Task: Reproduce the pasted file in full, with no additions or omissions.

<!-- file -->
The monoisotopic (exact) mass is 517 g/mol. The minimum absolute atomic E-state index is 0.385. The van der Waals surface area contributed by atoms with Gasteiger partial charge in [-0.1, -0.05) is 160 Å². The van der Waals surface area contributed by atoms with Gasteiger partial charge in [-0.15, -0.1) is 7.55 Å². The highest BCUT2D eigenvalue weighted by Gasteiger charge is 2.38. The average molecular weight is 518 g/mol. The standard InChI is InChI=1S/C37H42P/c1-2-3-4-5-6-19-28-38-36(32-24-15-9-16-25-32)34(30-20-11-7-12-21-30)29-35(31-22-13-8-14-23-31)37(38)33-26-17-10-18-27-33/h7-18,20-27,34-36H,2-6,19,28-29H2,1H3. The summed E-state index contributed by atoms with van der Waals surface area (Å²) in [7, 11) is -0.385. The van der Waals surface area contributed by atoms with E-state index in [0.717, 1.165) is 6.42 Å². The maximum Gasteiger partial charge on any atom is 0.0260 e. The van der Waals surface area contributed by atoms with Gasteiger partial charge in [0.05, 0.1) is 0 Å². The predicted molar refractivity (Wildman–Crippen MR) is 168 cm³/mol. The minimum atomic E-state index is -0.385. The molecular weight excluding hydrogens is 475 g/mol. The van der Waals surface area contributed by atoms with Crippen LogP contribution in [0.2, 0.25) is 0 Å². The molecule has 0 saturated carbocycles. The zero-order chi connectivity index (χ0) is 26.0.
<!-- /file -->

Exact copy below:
The monoisotopic (exact) mass is 517 g/mol. The minimum absolute atomic E-state index is 0.385. The van der Waals surface area contributed by atoms with Gasteiger partial charge in [-0.1, -0.05) is 160 Å². The van der Waals surface area contributed by atoms with Gasteiger partial charge in [-0.15, -0.1) is 7.55 Å². The highest BCUT2D eigenvalue weighted by Gasteiger charge is 2.38. The average molecular weight is 518 g/mol. The standard InChI is InChI=1S/C37H42P/c1-2-3-4-5-6-19-28-38-36(32-24-15-9-16-25-32)34(30-20-11-7-12-21-30)29-35(31-22-13-8-14-23-31)37(38)33-26-17-10-18-27-33/h7-18,20-27,34-36H,2-6,19,28-29H2,1H3. The summed E-state index contributed by atoms with van der Waals surface area (Å²) in [7, 11) is -0.385. The van der Waals surface area contributed by atoms with E-state index in [0.717, 1.165) is 6.42 Å². The maximum Gasteiger partial charge on any atom is 0.0260 e. The van der Waals surface area contributed by atoms with Gasteiger partial charge in [0.05, 0.1) is 0 Å². The predicted molar refractivity (Wildman–Crippen MR) is 168 cm³/mol. The minimum atomic E-state index is -0.385. The molecular weight excluding hydrogens is 475 g/mol. The van der Waals surface area contributed by atoms with Crippen LogP contribution in [0.2, 0.25) is 0 Å². The molecule has 0 saturated carbocycles. The zero-order chi connectivity index (χ0) is 26.0.